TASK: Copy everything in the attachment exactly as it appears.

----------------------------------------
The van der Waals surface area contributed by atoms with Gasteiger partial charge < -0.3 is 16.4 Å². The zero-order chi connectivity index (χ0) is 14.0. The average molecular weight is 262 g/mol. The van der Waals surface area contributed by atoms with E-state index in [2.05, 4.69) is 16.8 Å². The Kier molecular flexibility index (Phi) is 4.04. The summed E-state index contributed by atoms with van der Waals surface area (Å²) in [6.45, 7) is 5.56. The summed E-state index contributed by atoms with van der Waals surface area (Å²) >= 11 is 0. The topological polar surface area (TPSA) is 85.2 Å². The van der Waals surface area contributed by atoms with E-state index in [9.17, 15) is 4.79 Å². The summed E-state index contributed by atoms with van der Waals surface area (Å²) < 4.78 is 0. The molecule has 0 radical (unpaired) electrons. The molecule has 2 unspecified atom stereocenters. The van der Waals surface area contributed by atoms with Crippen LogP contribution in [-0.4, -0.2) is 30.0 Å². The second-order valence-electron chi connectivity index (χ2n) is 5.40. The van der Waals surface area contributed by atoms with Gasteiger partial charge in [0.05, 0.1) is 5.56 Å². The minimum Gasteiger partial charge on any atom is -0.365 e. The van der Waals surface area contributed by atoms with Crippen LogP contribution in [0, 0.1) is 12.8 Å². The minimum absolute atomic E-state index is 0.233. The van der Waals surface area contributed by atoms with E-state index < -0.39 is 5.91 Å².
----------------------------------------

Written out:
The van der Waals surface area contributed by atoms with Gasteiger partial charge < -0.3 is 16.4 Å². The zero-order chi connectivity index (χ0) is 14.0. The average molecular weight is 262 g/mol. The van der Waals surface area contributed by atoms with E-state index in [2.05, 4.69) is 16.8 Å². The Kier molecular flexibility index (Phi) is 4.04. The summed E-state index contributed by atoms with van der Waals surface area (Å²) in [6.45, 7) is 5.56. The summed E-state index contributed by atoms with van der Waals surface area (Å²) >= 11 is 0. The topological polar surface area (TPSA) is 85.2 Å². The van der Waals surface area contributed by atoms with E-state index in [9.17, 15) is 4.79 Å². The summed E-state index contributed by atoms with van der Waals surface area (Å²) < 4.78 is 0. The molecule has 0 radical (unpaired) electrons. The molecule has 2 unspecified atom stereocenters. The van der Waals surface area contributed by atoms with Crippen LogP contribution in [-0.4, -0.2) is 30.0 Å². The second-order valence-electron chi connectivity index (χ2n) is 5.40. The van der Waals surface area contributed by atoms with Gasteiger partial charge in [0.05, 0.1) is 5.56 Å². The minimum Gasteiger partial charge on any atom is -0.365 e. The van der Waals surface area contributed by atoms with Crippen LogP contribution in [0, 0.1) is 12.8 Å². The minimum absolute atomic E-state index is 0.233. The van der Waals surface area contributed by atoms with E-state index < -0.39 is 5.91 Å².